But the country club, located on a hilltop within sight of Firestone's main plant, is the shiniest apple in this recreational orchard. Of its 600 members, about 125 are "clock-work" employees from the company's six Akron plants. The rest are white-collar workers, ranking from clerks to President Firestone. But when the pressure for memberships became heavy, it was the executives who moved out to ease the crush. Most of them joined Akron's Portage Country Club (initiation fee $3,150, monthly dues $48) or Fairlawn ($2,160 and $43). Neither of these clubs has a golf course to match Firestone's.
Just like landlord and tenant
The relationship between parent company and country club is similar to that of landlord and tenant, except in this case the landlord takes a loss. Firestone pays all taxes, insurance, renovation costs and expansion expenses. The club itself is responsible for the day-to-day costs of service and maintenance. Because membership dues are low, and because the members spend very little money in the bar or dining room—usually a country club's chief source of income—the club runs pretty deeply in the red. To cut into this deficit, its manager, Hugh Laughlin, books group luncheons, dinners, dances and golf outings that bring in up to 5,000 people a month, many of them Firestone employees who are not club members. There are, accordingly, an astounding number of rounds of golf played each year, a fact which sometimes proves a source of vexation to members who are forced off the course on such days. It is not vexatious to the Firestone company, however, because it helps to underwrite the club's deficit.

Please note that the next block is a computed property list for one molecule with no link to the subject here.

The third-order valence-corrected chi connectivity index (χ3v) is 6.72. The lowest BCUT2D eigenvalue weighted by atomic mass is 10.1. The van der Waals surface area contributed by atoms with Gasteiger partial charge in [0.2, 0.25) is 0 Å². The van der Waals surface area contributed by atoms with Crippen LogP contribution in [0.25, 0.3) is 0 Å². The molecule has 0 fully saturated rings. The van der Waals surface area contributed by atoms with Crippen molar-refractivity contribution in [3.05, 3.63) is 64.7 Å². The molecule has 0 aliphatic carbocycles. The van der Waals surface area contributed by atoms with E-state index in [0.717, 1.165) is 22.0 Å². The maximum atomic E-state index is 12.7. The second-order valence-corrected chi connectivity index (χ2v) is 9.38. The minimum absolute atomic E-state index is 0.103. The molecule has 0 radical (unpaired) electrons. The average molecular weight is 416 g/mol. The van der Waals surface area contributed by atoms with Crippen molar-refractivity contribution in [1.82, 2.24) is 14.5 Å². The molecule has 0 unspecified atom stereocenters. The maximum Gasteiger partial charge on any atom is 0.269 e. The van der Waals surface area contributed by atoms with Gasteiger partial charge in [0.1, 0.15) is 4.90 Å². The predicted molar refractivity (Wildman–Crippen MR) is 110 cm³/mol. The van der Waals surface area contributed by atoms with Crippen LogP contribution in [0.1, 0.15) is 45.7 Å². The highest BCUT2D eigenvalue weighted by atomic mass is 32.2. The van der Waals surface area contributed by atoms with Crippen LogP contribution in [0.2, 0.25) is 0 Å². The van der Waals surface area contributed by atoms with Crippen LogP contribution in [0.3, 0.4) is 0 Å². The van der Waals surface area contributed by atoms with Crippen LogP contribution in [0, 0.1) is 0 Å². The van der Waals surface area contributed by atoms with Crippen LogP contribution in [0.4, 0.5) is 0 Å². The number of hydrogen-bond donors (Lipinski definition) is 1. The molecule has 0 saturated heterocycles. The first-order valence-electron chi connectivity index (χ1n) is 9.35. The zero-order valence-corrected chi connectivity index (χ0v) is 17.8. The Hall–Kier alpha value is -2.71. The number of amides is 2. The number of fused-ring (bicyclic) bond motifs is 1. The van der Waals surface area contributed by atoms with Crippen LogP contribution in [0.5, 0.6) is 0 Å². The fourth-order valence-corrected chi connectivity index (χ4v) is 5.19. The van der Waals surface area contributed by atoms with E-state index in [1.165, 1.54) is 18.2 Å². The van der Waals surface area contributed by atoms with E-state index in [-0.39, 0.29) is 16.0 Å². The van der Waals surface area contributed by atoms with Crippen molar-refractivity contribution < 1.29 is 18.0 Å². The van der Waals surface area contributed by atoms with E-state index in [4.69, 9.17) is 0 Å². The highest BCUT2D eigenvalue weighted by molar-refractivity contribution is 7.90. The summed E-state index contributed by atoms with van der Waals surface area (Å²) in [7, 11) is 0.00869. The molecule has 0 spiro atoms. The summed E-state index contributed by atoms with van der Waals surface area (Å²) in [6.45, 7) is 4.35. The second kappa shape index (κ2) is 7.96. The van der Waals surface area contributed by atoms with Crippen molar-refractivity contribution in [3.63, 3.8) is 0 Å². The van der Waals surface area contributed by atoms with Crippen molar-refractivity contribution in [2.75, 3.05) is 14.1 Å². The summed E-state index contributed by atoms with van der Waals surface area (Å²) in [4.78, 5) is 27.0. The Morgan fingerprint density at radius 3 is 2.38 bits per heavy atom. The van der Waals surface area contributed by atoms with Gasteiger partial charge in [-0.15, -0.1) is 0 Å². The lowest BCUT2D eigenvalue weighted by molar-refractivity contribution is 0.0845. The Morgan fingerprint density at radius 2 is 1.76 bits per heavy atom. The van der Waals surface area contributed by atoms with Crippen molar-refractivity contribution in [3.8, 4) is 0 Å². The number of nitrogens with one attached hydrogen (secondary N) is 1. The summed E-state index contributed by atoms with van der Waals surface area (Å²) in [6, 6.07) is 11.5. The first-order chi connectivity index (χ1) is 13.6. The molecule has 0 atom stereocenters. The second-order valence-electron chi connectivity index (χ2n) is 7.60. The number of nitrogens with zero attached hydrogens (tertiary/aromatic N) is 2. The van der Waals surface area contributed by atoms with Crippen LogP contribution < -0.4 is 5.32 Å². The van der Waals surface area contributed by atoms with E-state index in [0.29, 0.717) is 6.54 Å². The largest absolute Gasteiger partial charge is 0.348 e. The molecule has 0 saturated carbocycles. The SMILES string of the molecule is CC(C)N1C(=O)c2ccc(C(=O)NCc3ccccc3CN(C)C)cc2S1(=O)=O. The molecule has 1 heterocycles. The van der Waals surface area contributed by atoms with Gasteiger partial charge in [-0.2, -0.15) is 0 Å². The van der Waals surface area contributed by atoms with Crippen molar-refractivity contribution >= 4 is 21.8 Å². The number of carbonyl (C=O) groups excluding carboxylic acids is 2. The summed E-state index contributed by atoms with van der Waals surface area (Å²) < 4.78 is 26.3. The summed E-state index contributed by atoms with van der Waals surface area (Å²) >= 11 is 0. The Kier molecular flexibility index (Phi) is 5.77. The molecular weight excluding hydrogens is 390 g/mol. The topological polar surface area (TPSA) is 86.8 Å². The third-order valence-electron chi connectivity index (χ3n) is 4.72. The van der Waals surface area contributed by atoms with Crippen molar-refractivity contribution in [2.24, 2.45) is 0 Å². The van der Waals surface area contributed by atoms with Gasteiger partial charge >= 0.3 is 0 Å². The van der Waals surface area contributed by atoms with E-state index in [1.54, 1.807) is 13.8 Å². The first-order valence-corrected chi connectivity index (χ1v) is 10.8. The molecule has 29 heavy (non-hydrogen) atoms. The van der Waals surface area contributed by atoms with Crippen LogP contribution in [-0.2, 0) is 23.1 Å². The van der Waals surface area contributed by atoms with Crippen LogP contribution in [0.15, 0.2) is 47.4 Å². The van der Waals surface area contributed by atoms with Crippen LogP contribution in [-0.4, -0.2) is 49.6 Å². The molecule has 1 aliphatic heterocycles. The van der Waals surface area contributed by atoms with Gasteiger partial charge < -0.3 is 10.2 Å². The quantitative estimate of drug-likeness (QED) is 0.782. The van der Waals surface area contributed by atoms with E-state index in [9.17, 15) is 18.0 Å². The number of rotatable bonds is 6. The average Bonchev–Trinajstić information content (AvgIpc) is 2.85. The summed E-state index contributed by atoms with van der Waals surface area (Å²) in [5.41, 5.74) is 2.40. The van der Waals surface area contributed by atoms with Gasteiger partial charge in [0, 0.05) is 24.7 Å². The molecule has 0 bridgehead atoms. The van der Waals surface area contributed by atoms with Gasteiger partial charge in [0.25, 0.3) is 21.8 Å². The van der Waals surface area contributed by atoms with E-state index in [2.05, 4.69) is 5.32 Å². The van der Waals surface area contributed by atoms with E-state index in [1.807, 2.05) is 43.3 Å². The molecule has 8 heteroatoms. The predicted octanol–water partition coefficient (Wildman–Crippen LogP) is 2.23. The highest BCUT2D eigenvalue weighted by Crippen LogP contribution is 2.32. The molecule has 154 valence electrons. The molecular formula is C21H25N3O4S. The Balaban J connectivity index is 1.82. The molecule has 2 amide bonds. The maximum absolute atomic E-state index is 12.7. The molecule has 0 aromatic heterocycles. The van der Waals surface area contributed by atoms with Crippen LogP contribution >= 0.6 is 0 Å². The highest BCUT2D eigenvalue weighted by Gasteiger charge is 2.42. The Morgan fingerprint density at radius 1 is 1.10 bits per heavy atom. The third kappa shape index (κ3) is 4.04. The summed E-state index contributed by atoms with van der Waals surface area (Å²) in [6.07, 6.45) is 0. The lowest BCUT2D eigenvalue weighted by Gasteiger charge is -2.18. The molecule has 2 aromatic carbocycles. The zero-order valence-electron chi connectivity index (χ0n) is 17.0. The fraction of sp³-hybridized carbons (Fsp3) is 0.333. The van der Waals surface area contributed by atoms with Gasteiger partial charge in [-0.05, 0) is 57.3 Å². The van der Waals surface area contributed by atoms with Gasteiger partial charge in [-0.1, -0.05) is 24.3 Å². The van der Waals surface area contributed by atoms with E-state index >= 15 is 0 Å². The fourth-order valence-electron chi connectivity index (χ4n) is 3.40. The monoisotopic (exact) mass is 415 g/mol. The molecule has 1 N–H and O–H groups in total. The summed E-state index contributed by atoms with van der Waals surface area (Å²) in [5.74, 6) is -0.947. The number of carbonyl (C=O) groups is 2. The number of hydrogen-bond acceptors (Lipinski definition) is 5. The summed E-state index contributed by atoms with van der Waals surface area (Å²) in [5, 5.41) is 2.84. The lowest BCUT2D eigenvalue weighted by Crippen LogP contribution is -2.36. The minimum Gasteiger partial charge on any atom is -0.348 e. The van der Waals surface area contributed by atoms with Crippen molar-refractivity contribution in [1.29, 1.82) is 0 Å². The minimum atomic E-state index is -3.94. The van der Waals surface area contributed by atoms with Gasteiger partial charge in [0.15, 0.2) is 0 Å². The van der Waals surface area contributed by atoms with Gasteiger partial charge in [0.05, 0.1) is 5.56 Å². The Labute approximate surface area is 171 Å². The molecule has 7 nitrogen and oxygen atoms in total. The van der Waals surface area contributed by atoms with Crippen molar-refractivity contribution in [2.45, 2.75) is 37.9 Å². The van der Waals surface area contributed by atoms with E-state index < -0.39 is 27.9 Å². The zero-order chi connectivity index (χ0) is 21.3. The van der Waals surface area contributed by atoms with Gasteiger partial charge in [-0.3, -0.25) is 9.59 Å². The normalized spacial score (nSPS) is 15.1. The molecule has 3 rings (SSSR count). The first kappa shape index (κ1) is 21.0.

"The club does the best it can to break even," says Bill Marshall, head of Firestone's employee services division.
Has the club ever made it?
"I would rather not divulge that," says Marshall.
Because some of your stuffier stockholders might object to the lavishing of such large sums on what they would claim is frivolity? he was asked.
"I would rather not divulge that either," he says.
Cash deficits aside, the company seems to get quite a bit for its sporting investment. "Only about 50 members could afford to join another club," reports the course's ex officio president George Jackson, who is employed in Firestone's tire distribution department. "I can name, just offhand, several cases where employees came to me when they were about to switch to another company, but stayed with Firestone when I told them they'd lose their membership at the club."
Firestone personnel's Sam Filer is in a position to see another of the club's major advantages. He visits some 20 to 25 colleges each year, trying to recruit for Firestone always hard-to-hire technical personnel. "Most potential employees will ask about the club," he says, "but if they don't I make it a point to tell them."